The value of magnetic resonance imaging for the detection of the bleeding source in non-traumatic intracerebral haemorrhages: a comparison with conventional digital subtraction angiography
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Conventional digital subtraction angiography (DSA) is currently regarded as the gold standard in detecting underlying vascular pathologies in patients with intracerebral haemorrhages (ICH). However, the use of magnetic resonance imaging (MRI) in the diagnostic workup of ICHs has considerably increased in recent years. Our aim was to evaluate the diagnostic accuracy and yield of MRI for the detection of the underlying aetiology in ICH patients.
Sixty-seven consecutive patients with an acute ICH who underwent MRI (including magnetic resonance angiography (MRA) and DSA during their diagnostic workup) were included in the study. Magnetic resonance images were retrospectively analysed by two independent neuroradiologists to determine the localisation and cause of the ICH. DSA was used as a reference standard.
In seven patients (10.4%), a DSA-positive vascular aetiology was present (one aneurysm, four arteriovenous malformations, one dural arteriovenous fistula and one vasculitis). All of these cases were correctly diagnosed by both readers on MRI. In addition, MRI revealed the following probable bleeding causes in 39 of the 60 DSA-negative patients: cerebral amyloid angiopathy (17), cavernoma (9), arterial hypertension (8), haemorrhagic transformation of an ischaemic infarction (3) and malignant brain tumour with secondary ICH (2).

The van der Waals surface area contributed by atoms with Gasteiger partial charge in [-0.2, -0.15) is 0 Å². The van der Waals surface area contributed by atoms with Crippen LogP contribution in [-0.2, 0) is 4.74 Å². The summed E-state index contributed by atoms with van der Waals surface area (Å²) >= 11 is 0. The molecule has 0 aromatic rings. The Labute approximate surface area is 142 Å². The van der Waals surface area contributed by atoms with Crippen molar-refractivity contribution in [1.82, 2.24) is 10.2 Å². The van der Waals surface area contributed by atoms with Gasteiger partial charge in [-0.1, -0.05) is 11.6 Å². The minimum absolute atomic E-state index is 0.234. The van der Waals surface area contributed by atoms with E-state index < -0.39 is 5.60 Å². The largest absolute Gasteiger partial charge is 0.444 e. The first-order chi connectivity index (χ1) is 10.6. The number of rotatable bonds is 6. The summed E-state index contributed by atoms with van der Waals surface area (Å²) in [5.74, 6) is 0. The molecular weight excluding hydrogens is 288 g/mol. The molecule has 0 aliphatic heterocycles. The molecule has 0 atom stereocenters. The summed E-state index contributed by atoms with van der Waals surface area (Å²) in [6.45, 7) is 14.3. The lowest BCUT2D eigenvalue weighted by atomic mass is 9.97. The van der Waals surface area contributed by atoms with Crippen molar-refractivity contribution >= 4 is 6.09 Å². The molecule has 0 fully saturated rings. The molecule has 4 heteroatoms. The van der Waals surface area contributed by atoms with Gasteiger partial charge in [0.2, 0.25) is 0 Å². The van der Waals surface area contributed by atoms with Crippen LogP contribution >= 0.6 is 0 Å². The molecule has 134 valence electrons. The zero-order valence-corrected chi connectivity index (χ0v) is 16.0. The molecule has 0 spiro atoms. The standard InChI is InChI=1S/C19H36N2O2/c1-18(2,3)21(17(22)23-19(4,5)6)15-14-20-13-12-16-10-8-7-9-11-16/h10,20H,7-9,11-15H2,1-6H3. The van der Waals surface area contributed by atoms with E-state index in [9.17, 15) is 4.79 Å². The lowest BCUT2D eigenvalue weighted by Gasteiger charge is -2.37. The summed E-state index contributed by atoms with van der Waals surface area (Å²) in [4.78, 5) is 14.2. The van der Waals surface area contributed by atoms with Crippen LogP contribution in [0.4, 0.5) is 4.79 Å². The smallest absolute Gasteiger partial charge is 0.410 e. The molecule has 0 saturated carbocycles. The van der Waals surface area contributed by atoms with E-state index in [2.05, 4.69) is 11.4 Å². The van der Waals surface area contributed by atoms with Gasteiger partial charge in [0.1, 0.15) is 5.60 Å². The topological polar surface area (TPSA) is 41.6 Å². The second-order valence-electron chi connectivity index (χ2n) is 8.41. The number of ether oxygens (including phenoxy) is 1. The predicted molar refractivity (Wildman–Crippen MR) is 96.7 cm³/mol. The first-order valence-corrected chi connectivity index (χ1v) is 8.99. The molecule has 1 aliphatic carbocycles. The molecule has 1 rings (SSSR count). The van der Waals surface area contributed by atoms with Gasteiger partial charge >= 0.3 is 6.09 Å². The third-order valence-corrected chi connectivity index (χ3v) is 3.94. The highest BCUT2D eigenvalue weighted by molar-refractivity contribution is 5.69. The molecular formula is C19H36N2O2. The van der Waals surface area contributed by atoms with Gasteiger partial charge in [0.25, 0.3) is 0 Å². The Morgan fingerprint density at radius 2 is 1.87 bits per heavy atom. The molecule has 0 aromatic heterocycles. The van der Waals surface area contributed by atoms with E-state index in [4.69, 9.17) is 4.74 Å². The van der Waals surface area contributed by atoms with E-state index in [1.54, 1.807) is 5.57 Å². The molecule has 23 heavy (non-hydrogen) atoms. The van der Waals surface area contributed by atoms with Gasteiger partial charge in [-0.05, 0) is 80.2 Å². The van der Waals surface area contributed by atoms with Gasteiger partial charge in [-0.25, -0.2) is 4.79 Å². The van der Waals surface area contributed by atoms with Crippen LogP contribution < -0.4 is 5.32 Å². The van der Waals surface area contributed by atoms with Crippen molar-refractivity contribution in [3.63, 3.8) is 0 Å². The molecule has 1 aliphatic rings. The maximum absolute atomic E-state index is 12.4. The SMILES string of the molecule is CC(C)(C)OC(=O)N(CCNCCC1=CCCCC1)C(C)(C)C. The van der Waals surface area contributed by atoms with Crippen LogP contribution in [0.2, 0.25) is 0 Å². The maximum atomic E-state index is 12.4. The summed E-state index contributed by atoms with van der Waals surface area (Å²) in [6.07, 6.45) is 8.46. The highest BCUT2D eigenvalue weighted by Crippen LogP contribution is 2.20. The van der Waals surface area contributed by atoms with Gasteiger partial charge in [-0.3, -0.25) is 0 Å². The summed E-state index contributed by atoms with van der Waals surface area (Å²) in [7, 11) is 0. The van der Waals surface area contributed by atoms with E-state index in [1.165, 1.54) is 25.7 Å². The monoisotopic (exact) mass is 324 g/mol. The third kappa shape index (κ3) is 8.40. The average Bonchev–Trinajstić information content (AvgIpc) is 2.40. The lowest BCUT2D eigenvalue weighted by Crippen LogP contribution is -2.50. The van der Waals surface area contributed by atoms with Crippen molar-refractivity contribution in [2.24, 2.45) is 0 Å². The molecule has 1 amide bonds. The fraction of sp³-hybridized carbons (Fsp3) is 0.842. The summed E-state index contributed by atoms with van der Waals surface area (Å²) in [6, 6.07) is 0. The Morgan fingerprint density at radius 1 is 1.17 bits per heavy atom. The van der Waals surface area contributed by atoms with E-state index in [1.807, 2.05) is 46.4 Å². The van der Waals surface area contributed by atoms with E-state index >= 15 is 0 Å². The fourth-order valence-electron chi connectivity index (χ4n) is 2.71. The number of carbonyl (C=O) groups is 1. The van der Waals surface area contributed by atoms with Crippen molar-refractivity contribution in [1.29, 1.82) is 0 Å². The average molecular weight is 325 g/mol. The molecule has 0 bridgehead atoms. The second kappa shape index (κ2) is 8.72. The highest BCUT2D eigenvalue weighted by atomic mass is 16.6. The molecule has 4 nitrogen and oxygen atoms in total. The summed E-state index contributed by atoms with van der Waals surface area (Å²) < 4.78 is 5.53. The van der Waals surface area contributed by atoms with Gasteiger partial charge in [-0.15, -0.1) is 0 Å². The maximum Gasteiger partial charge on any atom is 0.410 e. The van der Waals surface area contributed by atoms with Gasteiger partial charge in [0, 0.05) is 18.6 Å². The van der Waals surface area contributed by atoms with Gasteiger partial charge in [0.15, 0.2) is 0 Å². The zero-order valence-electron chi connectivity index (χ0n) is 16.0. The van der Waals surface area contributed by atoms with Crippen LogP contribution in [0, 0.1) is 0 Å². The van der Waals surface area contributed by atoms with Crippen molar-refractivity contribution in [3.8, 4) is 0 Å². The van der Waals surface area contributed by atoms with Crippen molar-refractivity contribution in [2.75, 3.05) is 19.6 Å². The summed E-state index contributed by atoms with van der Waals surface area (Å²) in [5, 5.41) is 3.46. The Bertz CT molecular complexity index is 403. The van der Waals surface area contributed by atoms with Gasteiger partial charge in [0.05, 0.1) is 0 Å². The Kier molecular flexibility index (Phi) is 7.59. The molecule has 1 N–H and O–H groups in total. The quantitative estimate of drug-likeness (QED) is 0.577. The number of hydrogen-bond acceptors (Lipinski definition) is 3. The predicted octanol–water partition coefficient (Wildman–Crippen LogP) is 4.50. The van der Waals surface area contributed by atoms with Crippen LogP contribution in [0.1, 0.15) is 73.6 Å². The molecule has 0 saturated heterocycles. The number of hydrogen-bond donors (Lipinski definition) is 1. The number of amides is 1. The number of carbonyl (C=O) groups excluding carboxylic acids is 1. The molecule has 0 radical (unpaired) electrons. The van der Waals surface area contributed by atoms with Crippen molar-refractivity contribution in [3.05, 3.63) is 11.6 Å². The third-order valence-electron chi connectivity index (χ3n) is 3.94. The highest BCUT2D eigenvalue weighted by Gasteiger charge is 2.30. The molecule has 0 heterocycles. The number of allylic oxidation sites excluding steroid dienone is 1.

Performing MRI with MRA proved to be an accurate diagnostic tool in detecting vascular malformations in patients with ICH. In addition, MRI provided valuable information regarding DSA-negative ICH causes, and thus had a high diagnostic yield in ICH patients.
KeywordsIntracerebral haemorrhage ICH MR angiography MRI DSA
Dural arterio-venous fistula
Digital subtraction angiography
Diffusion weighted imaging
Cerebral amyloid angiopathy
Computed tomography angiography
Fluid-attenuated inversion recovery
Magnetic resonance angiography
Magnetic resonance imaging
Susceptibility weighted imaging
Conflict of interest
We declare that we have no conflict of interest.
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